Hobble Creek Review
The Ornithologist Places A Bird Bone In Her Mouth
She found the barred owl’s pellet
beneath the only oak tree next to beaver’s
pond. She had stepped over snakes pulling
themselves through dried oak leaves. The sound
of the dead being dragged into undergrowth.
The pellet was the color of great
blue heron with a skyful of wings on his back.
A teardrop with feathers. Could this be a mouse’s
tail or a hardened sinew? It smelled somehow of hide.
Wet horses. It smelled of a mad gallop.
She broke it apart. Inside, a bird’s claw.
Small as a star. She heard the hawk wing
itself into cloud. Her father’s voice in her head,
Always keep one foot on the ground….Now she could keep
one foot from the sky next to her teeth.
The Ornithologist Accidentally Finds Her Life
list inside the faded Peterson's A Field Guide to the Birds.
Day-glo orange stickers in the shape of eggs
shouted her name. And handwritten in pencil her childhood
address singing in a little girl's voice. She had traced
the illustration of the house sparrow on the blank
facing page, re-creating the bird in her own hand.
She touched the wavery lines of eye. She touched wild
streaks along the breast, touched jagged edge of wingtips.
She touched a longing that could never take flight.
The Ornithologist On Hearing A Robin Warble In The White
Birch Tree Remembers Her Grandmother
and how each year, after the long journey
her grandmother would pull her outside
into the apple orchard and there taught
her to whistle for the robin. Even now
apple blossoms smell to her of old age.
The flutter near her ears and then the robin’s
strange grip on her shoulders. Was there a nest?
Did she keep an eggshell? And wasn’t there one year
when they found an ugly hatchling, all pink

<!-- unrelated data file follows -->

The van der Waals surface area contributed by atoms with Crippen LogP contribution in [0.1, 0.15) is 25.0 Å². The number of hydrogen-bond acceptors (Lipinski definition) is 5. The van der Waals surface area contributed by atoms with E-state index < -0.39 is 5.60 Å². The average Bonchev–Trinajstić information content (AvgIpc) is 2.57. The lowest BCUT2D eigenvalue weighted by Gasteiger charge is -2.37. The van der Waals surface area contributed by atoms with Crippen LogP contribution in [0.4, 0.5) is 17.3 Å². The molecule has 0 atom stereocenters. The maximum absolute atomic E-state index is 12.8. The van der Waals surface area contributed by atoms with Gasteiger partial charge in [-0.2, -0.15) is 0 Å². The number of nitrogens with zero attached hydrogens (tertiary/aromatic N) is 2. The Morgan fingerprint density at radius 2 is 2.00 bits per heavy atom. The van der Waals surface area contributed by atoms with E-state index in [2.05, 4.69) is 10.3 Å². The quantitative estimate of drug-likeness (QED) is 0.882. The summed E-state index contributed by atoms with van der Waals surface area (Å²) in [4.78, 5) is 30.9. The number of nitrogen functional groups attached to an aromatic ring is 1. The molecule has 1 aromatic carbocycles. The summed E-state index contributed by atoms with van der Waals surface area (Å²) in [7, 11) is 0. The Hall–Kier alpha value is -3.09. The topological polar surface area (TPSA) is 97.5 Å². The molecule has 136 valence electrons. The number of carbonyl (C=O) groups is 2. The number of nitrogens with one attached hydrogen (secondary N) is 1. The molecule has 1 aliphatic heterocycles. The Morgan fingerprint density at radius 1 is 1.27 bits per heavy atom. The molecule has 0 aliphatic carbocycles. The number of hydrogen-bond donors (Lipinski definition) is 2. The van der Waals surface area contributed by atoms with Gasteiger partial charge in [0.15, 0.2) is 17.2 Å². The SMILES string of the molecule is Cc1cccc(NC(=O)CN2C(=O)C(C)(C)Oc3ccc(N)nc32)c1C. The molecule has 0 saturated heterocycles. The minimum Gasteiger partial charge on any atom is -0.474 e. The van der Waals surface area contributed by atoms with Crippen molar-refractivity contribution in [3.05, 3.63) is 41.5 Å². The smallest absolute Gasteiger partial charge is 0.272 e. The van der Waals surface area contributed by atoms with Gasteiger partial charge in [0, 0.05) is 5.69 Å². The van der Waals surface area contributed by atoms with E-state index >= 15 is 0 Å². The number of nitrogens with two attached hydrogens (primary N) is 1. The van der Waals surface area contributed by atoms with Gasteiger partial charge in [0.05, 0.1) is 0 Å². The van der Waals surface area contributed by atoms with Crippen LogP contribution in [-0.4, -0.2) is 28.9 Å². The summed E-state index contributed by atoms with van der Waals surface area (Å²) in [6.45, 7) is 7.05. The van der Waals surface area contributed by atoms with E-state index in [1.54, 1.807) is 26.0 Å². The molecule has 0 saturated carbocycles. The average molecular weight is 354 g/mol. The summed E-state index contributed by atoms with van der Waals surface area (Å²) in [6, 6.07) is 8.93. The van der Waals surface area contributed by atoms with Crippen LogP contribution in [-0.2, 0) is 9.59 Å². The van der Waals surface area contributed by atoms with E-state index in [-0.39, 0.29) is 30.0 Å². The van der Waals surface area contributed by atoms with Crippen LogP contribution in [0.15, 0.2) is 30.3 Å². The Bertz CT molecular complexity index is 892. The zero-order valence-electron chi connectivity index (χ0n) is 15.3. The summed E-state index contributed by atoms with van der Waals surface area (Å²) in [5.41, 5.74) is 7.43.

and raw, eyes blinking blearily...didn’t they try
to save it? Or is that her sister’s memory?
And how on the porch, watching the bats twirl
the night around their wings, she heard
Chautauqua Lake pulling itself constantly
onshore, each wave a wet wing beating toward home.
The Ornithologist Builds A Vessel To Find You
I bend the twigs of a Baltimore Oriole's nest into the shape
of cupped hands. I break the ivory of pileated wood-pecker
to create moonlight. I tear the mud blood from the chimney swift's
mouth to patch my vessel. I pull on the eye mask of cedar
waxwing for secrecy. I swallow the instinct of the homing pigeon.
I rip the talons from the osprey for a tighter grip of air.
I map the geography of mating calls from male cardinal.
I call with the throat of many songbirds. And with each stroke
from the wings of the broad winged hawk
I plucked from sky, I pull myself closer.
The Ornithologist Speaks To Her Desire
and I have eaten of your gossamer-winged
gaze, your azure eyes, your pygmy blues
I have eaten all the milkweed sprinkled in the meadows
where you once scattered your gaze
and I have eaten the long rattling scream from your
nights eaten what you thought you had lost in the empty
church of whispers eaten what you lost in the nave
in the songs in your lost books of psalms
and I have eaten your mourning eaten your wanderings
in the woods of your father I have eaten your curses and
your dreams of the mountain path strewn with pine needles
and your distracted sighs that fall like the sound of a child’s
kite diving in a harsh wind and I have eaten the dark seed
the green bramble the water lily that slowly opens I have
eaten the blackberry that is your is your oh to have eaten
and to have drank and to have taken the chosen journey of your mouth
Carol Berg’s poems are forthcoming or have appeared in
Pebble Lake Review, Fifth Wednesday Journal, qarrtsiluni,
blossombones, Spillway, and elsewhere. Two chapbooks,
Ophelia Unraveling (dancing girl press), and, Small Portrait
and the Woman Holding A Flood In Her Mouth (Binge Press),
are forthcoming in 2012.